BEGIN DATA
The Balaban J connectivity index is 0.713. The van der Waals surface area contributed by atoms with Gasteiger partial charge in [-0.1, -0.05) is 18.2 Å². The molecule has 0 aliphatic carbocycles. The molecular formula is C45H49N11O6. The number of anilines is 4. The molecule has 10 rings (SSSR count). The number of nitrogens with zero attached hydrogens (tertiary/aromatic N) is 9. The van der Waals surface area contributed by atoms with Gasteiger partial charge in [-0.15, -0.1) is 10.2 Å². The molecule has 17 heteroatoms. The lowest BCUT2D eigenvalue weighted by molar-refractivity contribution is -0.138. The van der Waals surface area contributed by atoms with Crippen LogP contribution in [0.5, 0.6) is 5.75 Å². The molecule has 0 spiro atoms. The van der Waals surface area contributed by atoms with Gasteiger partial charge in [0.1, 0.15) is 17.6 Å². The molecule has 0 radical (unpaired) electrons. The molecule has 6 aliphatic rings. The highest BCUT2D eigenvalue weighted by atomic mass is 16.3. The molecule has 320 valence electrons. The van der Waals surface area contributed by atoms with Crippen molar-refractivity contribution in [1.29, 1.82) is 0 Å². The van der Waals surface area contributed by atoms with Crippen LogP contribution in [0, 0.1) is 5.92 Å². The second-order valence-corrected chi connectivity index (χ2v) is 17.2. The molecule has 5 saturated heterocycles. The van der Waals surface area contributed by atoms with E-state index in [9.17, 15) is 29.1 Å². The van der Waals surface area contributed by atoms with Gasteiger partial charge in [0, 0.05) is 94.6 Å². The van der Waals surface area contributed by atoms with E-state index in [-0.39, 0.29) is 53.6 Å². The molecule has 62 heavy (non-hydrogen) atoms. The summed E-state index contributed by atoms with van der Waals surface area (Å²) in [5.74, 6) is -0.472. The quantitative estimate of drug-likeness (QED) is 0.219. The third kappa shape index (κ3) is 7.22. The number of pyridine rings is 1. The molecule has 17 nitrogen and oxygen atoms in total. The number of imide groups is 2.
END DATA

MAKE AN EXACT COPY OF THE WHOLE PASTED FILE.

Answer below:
The Balaban J connectivity index is 0.713. The van der Waals surface area contributed by atoms with Gasteiger partial charge in [-0.1, -0.05) is 18.2 Å². The molecule has 0 aliphatic carbocycles. The molecular formula is C45H49N11O6. The number of anilines is 4. The molecule has 10 rings (SSSR count). The number of nitrogens with zero attached hydrogens (tertiary/aromatic N) is 9. The van der Waals surface area contributed by atoms with Gasteiger partial charge in [-0.15, -0.1) is 10.2 Å². The molecule has 17 heteroatoms. The lowest BCUT2D eigenvalue weighted by molar-refractivity contribution is -0.138. The van der Waals surface area contributed by atoms with Crippen LogP contribution in [0.5, 0.6) is 5.75 Å². The molecule has 0 spiro atoms. The van der Waals surface area contributed by atoms with Gasteiger partial charge in [0.1, 0.15) is 17.6 Å². The molecule has 0 radical (unpaired) electrons. The molecule has 6 aliphatic rings. The highest BCUT2D eigenvalue weighted by atomic mass is 16.3. The molecule has 320 valence electrons. The van der Waals surface area contributed by atoms with Crippen molar-refractivity contribution in [1.29, 1.82) is 0 Å². The van der Waals surface area contributed by atoms with Crippen LogP contribution in [0, 0.1) is 5.92 Å². The second-order valence-corrected chi connectivity index (χ2v) is 17.2. The molecule has 5 saturated heterocycles. The van der Waals surface area contributed by atoms with E-state index in [9.17, 15) is 29.1 Å². The van der Waals surface area contributed by atoms with Gasteiger partial charge in [0, 0.05) is 94.6 Å². The van der Waals surface area contributed by atoms with E-state index in [-0.39, 0.29) is 53.6 Å². The molecule has 62 heavy (non-hydrogen) atoms. The summed E-state index contributed by atoms with van der Waals surface area (Å²) in [5.74, 6) is -0.472. The quantitative estimate of drug-likeness (QED) is 0.219. The third kappa shape index (κ3) is 7.22. The number of pyridine rings is 1. The molecule has 17 nitrogen and oxygen atoms in total. The number of imide groups is 2.